The Austin Police Department will meet this month with an external evaluator to perform an audit of the department’s sexual assault cases over the past seven years.
Austin City Council approved up to $1 million Sept. 19 to pay the Police Executive Research Forum, a Washington, D.C.-based police research and policy nonprofit, to perform the evaluation along with the Women’s Law Project in Philadelphia and the Wellesley Centers for Women in Wellesley, Massachussetts.
In January, the Texas Department of Public Safety found that APD incorrectly classified about a third of sexual assault cases from January, November and December 2017 as exceptionally cleared, according to the DPS audit. Cases can be classified as exceptionally cleared when police know who to arrest but cannot pursue it because of elements outside of their control, such as the offender’s death or the victim’s refusal to cooperate, according to the FBI’s uniform crime reporting guidelines.
City Council unanimously passed a resolution Jan. 31 introduced by council member Alison Alter to fund an in-depth external evaluation of how APD investigates sexual assault cases and why a large number of reported cases are not prosecuted.
“When I began to delve deeper into the numbers and how few cases were being brought to trial and heard the stories from survivors about how their cases were being handled or not handled through the process, it seemed to me that we had a responsibility to change the way the system was functioning,” Alter said. “It’s hard not to look at what’s going on and not suspect a gender bias to how resources are being allocated, to how victims are being treated.”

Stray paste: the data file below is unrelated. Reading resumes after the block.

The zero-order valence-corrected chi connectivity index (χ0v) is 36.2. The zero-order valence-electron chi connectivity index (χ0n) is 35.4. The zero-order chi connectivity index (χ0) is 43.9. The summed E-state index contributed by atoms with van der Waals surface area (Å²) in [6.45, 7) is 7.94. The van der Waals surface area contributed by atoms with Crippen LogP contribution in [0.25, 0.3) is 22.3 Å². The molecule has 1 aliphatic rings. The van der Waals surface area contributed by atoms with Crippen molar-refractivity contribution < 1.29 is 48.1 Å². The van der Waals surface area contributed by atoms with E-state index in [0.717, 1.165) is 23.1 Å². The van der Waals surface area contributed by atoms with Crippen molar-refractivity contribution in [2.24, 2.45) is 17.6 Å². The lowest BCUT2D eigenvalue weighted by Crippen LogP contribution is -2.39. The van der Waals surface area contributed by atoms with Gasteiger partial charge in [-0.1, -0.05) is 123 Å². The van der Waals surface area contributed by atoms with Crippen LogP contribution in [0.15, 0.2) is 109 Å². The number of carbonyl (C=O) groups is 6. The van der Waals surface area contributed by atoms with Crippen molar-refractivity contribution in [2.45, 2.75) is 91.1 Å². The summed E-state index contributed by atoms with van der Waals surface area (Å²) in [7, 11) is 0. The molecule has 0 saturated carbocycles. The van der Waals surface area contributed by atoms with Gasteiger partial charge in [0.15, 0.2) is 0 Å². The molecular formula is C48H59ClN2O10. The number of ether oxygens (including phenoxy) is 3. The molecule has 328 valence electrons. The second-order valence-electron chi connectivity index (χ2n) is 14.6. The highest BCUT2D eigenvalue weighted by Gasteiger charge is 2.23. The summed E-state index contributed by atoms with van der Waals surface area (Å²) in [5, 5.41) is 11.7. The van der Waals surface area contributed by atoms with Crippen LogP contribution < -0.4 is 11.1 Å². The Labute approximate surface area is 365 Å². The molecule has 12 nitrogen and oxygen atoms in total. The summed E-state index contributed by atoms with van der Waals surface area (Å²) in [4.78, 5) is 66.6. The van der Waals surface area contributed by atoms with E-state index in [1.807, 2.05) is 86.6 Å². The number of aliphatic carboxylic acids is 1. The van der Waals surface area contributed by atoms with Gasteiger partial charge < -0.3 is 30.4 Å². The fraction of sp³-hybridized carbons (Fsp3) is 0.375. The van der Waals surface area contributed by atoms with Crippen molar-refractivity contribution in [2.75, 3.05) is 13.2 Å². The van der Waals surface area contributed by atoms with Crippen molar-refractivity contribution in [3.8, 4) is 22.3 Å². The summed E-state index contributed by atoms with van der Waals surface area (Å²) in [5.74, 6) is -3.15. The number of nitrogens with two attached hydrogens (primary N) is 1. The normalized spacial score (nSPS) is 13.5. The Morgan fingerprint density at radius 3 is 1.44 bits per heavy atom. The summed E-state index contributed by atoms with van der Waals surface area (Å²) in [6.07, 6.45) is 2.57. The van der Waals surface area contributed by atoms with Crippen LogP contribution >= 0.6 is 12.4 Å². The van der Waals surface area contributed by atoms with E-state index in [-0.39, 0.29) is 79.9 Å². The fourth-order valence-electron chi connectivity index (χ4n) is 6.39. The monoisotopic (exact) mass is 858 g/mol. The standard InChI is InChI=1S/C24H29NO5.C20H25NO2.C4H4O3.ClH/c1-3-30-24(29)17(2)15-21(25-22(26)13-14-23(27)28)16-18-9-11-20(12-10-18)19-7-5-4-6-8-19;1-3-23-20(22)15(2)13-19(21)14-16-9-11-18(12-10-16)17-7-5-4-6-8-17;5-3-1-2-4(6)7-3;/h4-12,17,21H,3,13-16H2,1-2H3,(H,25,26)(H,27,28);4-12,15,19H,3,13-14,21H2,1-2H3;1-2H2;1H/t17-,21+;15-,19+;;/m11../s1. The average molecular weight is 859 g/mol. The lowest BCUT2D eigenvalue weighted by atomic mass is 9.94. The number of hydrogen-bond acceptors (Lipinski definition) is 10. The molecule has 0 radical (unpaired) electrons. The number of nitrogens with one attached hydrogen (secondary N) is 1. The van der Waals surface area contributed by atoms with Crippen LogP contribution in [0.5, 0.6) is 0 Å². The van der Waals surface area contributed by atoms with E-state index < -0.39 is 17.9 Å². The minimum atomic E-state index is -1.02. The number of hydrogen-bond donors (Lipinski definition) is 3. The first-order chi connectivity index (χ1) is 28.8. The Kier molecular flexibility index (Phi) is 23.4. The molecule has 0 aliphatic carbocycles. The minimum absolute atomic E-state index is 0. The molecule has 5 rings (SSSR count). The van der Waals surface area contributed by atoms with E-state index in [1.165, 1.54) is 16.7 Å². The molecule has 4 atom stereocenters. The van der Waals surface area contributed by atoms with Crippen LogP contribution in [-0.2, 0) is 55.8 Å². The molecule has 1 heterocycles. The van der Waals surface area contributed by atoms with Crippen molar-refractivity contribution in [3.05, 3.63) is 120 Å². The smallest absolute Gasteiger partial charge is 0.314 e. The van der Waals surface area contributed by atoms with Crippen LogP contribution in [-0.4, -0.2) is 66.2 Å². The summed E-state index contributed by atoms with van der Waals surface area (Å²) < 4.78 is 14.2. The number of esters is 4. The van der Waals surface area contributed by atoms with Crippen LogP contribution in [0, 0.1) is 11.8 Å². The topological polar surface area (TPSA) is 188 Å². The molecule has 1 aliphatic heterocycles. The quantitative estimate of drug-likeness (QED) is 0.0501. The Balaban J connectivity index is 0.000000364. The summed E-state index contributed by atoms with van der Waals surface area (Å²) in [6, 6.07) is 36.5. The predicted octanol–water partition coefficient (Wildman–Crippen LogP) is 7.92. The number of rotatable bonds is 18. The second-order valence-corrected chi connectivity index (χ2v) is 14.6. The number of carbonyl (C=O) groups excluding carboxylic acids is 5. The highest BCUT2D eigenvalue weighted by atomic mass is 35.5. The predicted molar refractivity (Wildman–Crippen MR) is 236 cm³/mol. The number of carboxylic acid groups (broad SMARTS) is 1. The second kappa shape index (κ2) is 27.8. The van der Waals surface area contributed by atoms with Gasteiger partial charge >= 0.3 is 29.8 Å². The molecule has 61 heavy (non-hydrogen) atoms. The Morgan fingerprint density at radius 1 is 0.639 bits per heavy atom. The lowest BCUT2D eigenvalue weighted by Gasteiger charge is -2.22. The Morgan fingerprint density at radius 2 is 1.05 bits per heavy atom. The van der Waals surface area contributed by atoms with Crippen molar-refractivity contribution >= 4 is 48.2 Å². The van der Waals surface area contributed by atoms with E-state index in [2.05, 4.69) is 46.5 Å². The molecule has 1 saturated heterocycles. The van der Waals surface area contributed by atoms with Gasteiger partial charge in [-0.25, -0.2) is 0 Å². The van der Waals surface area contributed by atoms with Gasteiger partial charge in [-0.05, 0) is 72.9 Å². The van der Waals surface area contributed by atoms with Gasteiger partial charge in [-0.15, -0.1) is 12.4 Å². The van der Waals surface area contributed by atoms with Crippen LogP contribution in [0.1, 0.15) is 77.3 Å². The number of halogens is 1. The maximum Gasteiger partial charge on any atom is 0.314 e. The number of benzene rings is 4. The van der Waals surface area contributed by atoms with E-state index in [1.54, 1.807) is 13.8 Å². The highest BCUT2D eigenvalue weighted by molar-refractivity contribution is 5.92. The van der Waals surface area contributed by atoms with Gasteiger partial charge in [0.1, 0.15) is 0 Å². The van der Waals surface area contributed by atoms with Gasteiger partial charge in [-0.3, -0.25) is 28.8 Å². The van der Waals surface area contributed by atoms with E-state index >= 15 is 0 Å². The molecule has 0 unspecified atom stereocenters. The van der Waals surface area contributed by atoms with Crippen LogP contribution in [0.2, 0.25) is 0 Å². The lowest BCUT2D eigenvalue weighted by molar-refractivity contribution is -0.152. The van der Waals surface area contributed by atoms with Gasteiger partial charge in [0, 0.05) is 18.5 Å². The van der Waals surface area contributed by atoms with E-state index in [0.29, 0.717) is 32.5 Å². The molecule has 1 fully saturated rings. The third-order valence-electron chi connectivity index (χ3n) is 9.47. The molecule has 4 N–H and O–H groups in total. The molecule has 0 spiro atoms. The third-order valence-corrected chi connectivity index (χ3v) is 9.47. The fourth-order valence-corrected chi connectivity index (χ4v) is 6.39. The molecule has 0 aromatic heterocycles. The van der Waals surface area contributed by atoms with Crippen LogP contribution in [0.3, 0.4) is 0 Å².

Alter said the forum will provide City Council with a midterm report and recommendations at the end of the estimated 18-month evaluation in 2021, which she hopes will include an internal review process for APD to adopt in the future.
APD assistant chief Jennifer Stephenson said APD will cooperate fully with the three organizations to provide as much information as legally possible.
“We welcome an outsider to come in and assist us and recognize what those practice of policy improvements may look like,” Stephenson said. “This is also important to the survivors of sexual assault and our community.”
Stephenson said APD did not have input in the selection process of the external evaluator, but this is not the first time the forum has worked with the department. The forum completed a 2012 Patrol Utilization Study to determine the department’s staffing needs.
APD, the city of Austin and Travis County are defendants in a federal class action lawsuit filed in June 2018 by eight plaintiffs, including UT alumna Marina Garrett. The women said the defendants violated their rights and discriminated on the basis of gender while handling their sexual assault cases, according to the lawsuit.
Biochemistry junior Aditi Kulkarni said the external audit is necessary because she would feel unsafe in Austin if her sexual assault case was misclassified.
“A lot of our governmental agencies, especially those that are supposed to protect us, tend to fail over and over again,” Kulkari said. “That is horrible, especially if you were assaulted and your case was dropped. I wouldn’t be able to feel safe in the city ever again, especially if … that much neglect was put into my case.”